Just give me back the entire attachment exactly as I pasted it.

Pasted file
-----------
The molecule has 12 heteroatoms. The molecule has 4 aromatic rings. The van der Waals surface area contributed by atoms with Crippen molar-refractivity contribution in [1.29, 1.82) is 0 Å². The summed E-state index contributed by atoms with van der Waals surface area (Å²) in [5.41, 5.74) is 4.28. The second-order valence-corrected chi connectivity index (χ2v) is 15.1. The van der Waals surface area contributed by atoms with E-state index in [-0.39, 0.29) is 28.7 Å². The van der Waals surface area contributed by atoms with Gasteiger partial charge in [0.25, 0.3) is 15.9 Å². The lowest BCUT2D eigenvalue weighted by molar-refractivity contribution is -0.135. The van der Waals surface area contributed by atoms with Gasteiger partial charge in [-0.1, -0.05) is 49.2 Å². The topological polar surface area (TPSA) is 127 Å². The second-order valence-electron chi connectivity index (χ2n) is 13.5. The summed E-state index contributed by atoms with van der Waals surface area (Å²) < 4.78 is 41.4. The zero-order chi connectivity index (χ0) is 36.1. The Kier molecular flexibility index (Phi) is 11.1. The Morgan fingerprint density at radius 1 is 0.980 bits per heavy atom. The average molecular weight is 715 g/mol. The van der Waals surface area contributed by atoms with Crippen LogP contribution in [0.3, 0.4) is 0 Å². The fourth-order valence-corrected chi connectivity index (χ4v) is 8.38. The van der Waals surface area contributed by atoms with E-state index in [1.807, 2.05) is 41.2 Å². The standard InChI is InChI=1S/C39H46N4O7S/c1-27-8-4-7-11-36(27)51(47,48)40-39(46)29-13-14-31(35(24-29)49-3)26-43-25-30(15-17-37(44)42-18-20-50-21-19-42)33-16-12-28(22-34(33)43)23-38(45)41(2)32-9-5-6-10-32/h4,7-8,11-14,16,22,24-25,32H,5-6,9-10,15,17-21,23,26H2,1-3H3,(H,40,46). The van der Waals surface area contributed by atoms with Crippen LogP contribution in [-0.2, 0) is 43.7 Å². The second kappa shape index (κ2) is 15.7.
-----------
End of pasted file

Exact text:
The molecule has 12 heteroatoms. The molecule has 4 aromatic rings. The van der Waals surface area contributed by atoms with Crippen molar-refractivity contribution in [1.29, 1.82) is 0 Å². The summed E-state index contributed by atoms with van der Waals surface area (Å²) in [5.41, 5.74) is 4.28. The second-order valence-corrected chi connectivity index (χ2v) is 15.1. The van der Waals surface area contributed by atoms with E-state index in [-0.39, 0.29) is 28.7 Å². The van der Waals surface area contributed by atoms with Gasteiger partial charge in [0.25, 0.3) is 15.9 Å². The lowest BCUT2D eigenvalue weighted by molar-refractivity contribution is -0.135. The van der Waals surface area contributed by atoms with Gasteiger partial charge in [-0.1, -0.05) is 49.2 Å². The topological polar surface area (TPSA) is 127 Å². The second-order valence-electron chi connectivity index (χ2n) is 13.5. The summed E-state index contributed by atoms with van der Waals surface area (Å²) < 4.78 is 41.4. The zero-order chi connectivity index (χ0) is 36.1. The Kier molecular flexibility index (Phi) is 11.1. The Morgan fingerprint density at radius 1 is 0.980 bits per heavy atom. The average molecular weight is 715 g/mol. The van der Waals surface area contributed by atoms with Crippen LogP contribution in [0.3, 0.4) is 0 Å². The fourth-order valence-corrected chi connectivity index (χ4v) is 8.38. The van der Waals surface area contributed by atoms with E-state index in [1.807, 2.05) is 41.2 Å². The standard InChI is InChI=1S/C39H46N4O7S/c1-27-8-4-7-11-36(27)51(47,48)40-39(46)29-13-14-31(35(24-29)49-3)26-43-25-30(15-17-37(44)42-18-20-50-21-19-42)33-16-12-28(22-34(33)43)23-38(45)41(2)32-9-5-6-10-32/h4,7-8,11-14,16,22,24-25,32H,5-6,9-10,15,17-21,23,26H2,1-3H3,(H,40,46). The van der Waals surface area contributed by atoms with Crippen LogP contribution in [-0.2, 0) is 43.7 Å². The second kappa shape index (κ2) is 15.7.